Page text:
Byzantine Senate

The Byzantine Senate or Eastern Roman Senate (Greek: Σύγκλητος, Synklētos, or Γερουσία, Gerousia) was the continuation of the Roman Senate, established in the 4th century by Constantine I. It survived for centuries, but the Senate's powers varied greatly during its history and gradually diminished until its eventual disappearance circa 14th century.

Personification of the Senate. From the consular diptych of Theodore Philoxenus, 525 AD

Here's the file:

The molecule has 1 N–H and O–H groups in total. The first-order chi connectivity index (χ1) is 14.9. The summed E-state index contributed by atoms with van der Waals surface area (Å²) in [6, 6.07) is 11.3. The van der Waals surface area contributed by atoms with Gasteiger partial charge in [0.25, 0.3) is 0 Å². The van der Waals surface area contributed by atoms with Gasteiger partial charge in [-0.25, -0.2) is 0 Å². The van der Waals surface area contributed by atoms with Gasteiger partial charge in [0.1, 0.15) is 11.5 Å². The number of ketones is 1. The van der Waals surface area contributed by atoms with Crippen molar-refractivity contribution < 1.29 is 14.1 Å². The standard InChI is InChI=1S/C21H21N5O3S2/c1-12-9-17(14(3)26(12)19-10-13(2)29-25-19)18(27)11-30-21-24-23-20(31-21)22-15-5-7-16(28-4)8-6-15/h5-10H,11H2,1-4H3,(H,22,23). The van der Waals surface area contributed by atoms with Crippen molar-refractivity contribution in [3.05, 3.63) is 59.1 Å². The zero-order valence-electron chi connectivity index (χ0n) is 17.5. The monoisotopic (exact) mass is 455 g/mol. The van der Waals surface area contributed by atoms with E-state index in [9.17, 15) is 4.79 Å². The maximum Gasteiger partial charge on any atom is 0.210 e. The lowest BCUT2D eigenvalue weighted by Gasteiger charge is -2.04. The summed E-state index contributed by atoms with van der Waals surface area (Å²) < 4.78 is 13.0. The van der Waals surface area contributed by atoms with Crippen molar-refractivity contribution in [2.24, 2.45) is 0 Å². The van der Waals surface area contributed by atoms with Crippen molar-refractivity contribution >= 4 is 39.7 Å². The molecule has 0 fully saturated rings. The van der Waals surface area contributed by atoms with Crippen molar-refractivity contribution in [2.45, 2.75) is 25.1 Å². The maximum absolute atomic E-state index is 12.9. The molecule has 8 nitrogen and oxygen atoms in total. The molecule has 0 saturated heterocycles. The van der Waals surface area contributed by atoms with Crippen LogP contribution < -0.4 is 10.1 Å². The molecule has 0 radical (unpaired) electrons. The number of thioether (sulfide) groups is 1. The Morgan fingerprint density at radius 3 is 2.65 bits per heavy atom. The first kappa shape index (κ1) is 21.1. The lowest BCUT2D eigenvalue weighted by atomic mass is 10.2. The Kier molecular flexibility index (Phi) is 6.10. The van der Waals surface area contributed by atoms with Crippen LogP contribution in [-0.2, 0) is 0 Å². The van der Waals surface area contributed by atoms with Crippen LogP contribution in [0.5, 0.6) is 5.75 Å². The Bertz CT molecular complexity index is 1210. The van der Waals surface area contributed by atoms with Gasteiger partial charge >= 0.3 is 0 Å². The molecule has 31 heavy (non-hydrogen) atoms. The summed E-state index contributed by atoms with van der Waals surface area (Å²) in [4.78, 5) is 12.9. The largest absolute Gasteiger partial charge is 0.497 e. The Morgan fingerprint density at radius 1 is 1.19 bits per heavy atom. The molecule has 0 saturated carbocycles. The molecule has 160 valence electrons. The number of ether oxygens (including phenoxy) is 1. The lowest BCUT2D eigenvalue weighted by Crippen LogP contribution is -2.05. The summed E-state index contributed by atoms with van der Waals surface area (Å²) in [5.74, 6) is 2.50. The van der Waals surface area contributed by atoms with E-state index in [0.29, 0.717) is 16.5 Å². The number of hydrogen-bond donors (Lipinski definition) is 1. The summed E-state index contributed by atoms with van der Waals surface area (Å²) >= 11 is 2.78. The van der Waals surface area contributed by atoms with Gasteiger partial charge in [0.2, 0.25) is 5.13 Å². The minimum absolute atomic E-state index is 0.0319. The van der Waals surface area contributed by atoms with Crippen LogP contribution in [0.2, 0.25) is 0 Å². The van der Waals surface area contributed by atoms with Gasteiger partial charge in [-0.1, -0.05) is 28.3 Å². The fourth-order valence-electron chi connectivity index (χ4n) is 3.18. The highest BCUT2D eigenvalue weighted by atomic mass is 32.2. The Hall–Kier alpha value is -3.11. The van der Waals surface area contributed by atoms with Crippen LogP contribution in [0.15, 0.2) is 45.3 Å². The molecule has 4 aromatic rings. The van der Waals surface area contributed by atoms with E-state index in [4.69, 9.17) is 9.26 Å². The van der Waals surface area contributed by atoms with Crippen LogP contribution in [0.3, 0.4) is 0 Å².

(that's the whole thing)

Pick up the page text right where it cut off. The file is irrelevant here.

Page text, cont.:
The Senate of the Eastern Roman Empire originally consisted of Roman senators who happened to live in the East, or those who wanted to move to Constantinople, and a few other bureaucrats who were appointed to the Senate. Constantine offered free land and grain to any Roman senators who were willing to move to the East. When Constantine founded the Eastern Senate in Byzantium, it initially resembled the councils of important cities like Antioch rather than the Roman Senate. His son Constantius II raised it from the position of a municipal to that of an imperial body but the Senate in Constantinople had essentially the same limited powers as the Senate in Rome. Constantius II increased the number of senators to 2,000 by including his friends, courtiers, and various provincial officials.